Basil of Caesarea, well-known as a theologian, anti-Arian apologist, and defender of the Trinitarian theology of Nicaea, has a less known side. You can read about Basil’s theology elsewhere. I want to dwell the “city” with his name, Basiliad, and on his achievements as social justice reformer.
This post is in the series “Ordinary Radicals,” heroic men and women described in Common Prayer: A Liturgy for Ordinary Radicals. Common Prayer (January 2 entry) says this about Basil of Caesarea:
Basil [was] an early developer of Christian monasticism, and an incredible preacher and writer. … Basil first left the world to join the monastery, but eventually brought the monastery to the world through the city of Basiliad… This was a giant community of monastic men and women working with doctors and other lay people to provide food, clothing, shelter, and medical assistance to the poor of Caesarea. He later went on to become a priest and a bishop, but he always kept his vision of a monastic life not cut off from the world but embracing the pain and sorrow of the world.
Basil famously wrote:
When someone steals a person’s clothes, we call him a thief. Should we not give the same name to one who could clothe the naked and does not? The bread in your cupboard belongs to the hungry. The coat hanging unused in your closet belongs to those who need it. The shoes rotting in your closet [belongs] to the one who has no shoes. The money which you hoard up belongs to the poor. (Common Prayer)
I had been thinking Basil was exhorting us to give to the poor. Until, that is, I read about Basiliad. Basil was not just preaching charity; he had a better plan.
Basil and “social revolution”
Basil was born into a religiously and politically influential family in Caesarea in modern-day Turkey. Studies and a quarrel with a bishop, who didn’t like Basil’s asceticism, took him away from Caesarea for various periods. Eventually becoming bishop of Caesarea, Encyclopedia Britannica says, he “founded charitable institutions to aid the poor, the ill, and travelers.” With a closer look one can see Basil’s work as essentially social justice. The following information comes from Hektoen International: A Journal of Medical Humanities.
Basil had been preaching to the rich about the sin of hoarding excess wealth. A famine in AD 369 made it clear that charity had to be organized to be effective. Historians “think it likely that Basil had at least a soup kitchen in place by 369.” Undertaking “a much greater expansion in charitable works,” Basil “used the Gospel of Matthew to preach for social reform.” With that encouragement, if not arm-twisting, wealthy people began to support Basil’s “social projects for the poor. This work “challenged directly the hypocrisy, corruption, and uncontrolled self-interest” of the elite.
One sermon criticizes those who “bury your money and despise the oppressed.” Apparently, in Basil’s eyes, the poor were not simply the class who happened to be at the bottom rung of the economic hierarchy. Nor were they at fault for their poverty. They were the oppressed poor. Basil’s work has been called a “major social revolution.”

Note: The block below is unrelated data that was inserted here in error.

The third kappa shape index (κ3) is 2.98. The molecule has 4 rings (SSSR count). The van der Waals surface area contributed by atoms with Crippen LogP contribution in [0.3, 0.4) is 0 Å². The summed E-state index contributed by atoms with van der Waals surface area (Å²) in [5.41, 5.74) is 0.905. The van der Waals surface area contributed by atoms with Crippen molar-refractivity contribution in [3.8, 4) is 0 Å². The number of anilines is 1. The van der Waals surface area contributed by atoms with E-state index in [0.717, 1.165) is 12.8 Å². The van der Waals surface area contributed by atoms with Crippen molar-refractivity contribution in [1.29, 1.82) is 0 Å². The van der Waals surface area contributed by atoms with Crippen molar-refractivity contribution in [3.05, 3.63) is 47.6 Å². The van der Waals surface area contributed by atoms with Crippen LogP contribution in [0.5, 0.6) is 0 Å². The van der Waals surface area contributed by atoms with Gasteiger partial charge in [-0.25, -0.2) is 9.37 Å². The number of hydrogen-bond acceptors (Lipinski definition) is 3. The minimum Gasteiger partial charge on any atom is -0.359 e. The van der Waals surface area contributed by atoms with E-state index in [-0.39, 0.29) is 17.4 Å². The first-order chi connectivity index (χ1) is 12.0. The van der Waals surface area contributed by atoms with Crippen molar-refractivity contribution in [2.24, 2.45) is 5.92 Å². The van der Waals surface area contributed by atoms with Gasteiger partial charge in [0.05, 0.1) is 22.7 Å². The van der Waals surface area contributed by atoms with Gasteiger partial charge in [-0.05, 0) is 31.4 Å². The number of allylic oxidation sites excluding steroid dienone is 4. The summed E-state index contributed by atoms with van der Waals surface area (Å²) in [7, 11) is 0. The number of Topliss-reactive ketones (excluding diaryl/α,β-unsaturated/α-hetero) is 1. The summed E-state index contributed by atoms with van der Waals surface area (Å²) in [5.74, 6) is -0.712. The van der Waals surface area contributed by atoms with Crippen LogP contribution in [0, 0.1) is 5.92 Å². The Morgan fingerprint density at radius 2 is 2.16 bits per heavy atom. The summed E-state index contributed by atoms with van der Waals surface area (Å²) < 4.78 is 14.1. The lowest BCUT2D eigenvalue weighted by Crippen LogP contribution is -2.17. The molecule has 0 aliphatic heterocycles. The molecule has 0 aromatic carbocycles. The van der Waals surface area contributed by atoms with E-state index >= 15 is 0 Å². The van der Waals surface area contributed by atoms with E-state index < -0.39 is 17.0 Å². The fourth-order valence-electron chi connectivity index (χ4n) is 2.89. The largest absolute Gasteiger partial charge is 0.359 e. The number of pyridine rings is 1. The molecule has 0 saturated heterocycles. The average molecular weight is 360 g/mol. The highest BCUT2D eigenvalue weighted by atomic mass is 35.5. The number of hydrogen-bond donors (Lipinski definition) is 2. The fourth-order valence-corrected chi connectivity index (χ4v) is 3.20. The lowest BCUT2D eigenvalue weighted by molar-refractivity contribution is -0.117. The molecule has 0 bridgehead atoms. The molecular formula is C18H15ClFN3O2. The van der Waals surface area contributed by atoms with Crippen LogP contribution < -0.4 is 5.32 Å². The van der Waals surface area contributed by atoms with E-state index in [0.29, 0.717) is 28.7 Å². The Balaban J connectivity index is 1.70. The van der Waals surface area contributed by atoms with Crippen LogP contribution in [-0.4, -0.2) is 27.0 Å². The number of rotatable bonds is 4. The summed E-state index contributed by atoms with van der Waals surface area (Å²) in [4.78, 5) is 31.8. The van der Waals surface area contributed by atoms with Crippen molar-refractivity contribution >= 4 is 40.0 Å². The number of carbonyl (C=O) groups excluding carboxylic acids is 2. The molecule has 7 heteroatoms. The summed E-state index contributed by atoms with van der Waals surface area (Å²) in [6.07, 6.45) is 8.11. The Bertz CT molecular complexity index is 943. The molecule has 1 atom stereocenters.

Basiliad, the “New City”
In Basil’s letters he describes Basiliad, a large complex of buildings centering around a church. The facility lay just outside the city of Caesarea. “Indeed, even when Caesarea itself fell into ruin centuries later, Basil’s neighboring ‘new city’ was still thriving—becoming the modern-day city of Kayseri. Here Basil arranged for the provision of professional medical assistance to the poor.
This New City also provided a safe space for needy travelers and, possibly, a home for orphans. In a letter Basil talks about the Basiliad occupants’ need to “learn such occupations as are necessary to life.” Trade schools were one of the services provided. It’s likely that orphans were recipients of such education. Basil was “teaching the hungry how to fish, not just doling out fish.”
As for the hospital, there is some question whether it was actually the first in the world. Prior institutions cared for the sick. But these did not care for the poor. Andrew Crislip is a researcher on monasticism and medicine. He says a hospital needs three components: “inpatient facilities, professional medical caregivers, and care given for free.” The article in the Journal of Medical Humanities concludes:
It seems that Basil started a new trend. Soon after his death, similar Christian hospitals were sprouting up elsewhere in the Roman empire, and they had become commonplace within one century.9 For these reasons, historians have argued that “the hospital was, in origin and conception, a distinctively Christian institution.”
Image credit: Basiliad, the City of Love, on Youtube